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When I run my application, it will start populating the "foos" collection. Later instances of "Bar" are created and added to the "bars" collection. Each instance of "Bar" must contain a valid "Foo" instance from the "foos" collection. How do I actual ensure that a Bar is created with an actual reference to a member of a collection ?
If I do this:
I am getting a copy of the object rather than an actual reference.
No, Collections hold references to objects. Since references are just values, List.get(int) returns a copy of the reference, but it points to the original object. You'd have to call clone() on the object (if it supports cloning) or some custom copy() method to make a copy of the object itself.
To ensure that every Bar has a reference to a Foo contained in the foos collection, make the Root object responsible for creating Bars. Since the Root object manages both foos and bars, it should have the responsibility of maintaining integrity between them. This is an aspect of encapsulation.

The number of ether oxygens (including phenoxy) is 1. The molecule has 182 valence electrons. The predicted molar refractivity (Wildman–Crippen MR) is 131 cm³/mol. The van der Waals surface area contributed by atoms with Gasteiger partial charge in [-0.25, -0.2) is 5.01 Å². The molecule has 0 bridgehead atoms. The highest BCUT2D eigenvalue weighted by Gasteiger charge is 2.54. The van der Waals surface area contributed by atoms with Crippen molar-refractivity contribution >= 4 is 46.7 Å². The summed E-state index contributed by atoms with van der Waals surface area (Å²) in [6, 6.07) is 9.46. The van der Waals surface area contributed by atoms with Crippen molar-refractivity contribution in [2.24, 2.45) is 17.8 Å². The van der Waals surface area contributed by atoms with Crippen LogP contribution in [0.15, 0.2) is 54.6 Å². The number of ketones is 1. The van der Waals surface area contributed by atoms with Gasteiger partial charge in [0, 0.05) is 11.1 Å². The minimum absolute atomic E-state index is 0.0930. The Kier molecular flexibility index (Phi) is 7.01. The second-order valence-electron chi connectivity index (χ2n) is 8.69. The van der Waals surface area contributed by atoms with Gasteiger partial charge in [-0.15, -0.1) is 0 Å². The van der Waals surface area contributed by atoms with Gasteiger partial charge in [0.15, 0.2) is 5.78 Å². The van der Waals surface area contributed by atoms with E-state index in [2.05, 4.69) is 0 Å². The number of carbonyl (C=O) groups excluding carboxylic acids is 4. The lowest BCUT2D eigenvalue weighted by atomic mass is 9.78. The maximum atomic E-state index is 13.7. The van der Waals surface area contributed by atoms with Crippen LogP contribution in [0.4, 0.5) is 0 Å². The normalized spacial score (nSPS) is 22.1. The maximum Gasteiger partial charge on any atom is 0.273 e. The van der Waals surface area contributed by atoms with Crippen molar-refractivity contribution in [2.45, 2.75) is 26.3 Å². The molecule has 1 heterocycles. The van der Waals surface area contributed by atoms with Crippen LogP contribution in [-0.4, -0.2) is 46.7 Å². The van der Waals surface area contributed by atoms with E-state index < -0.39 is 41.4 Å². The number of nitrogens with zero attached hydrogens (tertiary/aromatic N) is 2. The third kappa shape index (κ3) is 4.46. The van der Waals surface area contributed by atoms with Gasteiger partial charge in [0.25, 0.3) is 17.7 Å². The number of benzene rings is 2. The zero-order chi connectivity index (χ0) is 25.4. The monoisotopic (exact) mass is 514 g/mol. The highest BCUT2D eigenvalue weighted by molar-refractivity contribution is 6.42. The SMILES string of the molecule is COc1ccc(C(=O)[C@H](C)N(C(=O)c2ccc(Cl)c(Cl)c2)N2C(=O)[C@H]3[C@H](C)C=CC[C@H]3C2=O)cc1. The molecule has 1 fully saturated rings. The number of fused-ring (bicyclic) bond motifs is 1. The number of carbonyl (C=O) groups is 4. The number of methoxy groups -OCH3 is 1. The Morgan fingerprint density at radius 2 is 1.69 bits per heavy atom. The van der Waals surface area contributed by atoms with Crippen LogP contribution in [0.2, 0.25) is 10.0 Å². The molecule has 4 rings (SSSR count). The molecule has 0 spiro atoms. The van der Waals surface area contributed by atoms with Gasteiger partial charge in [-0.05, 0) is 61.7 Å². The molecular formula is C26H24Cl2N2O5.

I think I understand your suggestion. i.e. I need an Root.addBar( .. ) method which will enforce the constraint.
However, in my case; the "foos" collection is a dynamically generated permutation of some other values. So I have to create the "foos" collection first. Then add Bar instances one by one.
Furthermore, Bar instances may share a single Foo.
Joined: Aug 07, 2003
That's exactly what I was thinking. If you have addBar add the new Bar to the bars collection, then if in the future you modify the collection of foos you can verify that all Bars in bars still reference Foos in foos.
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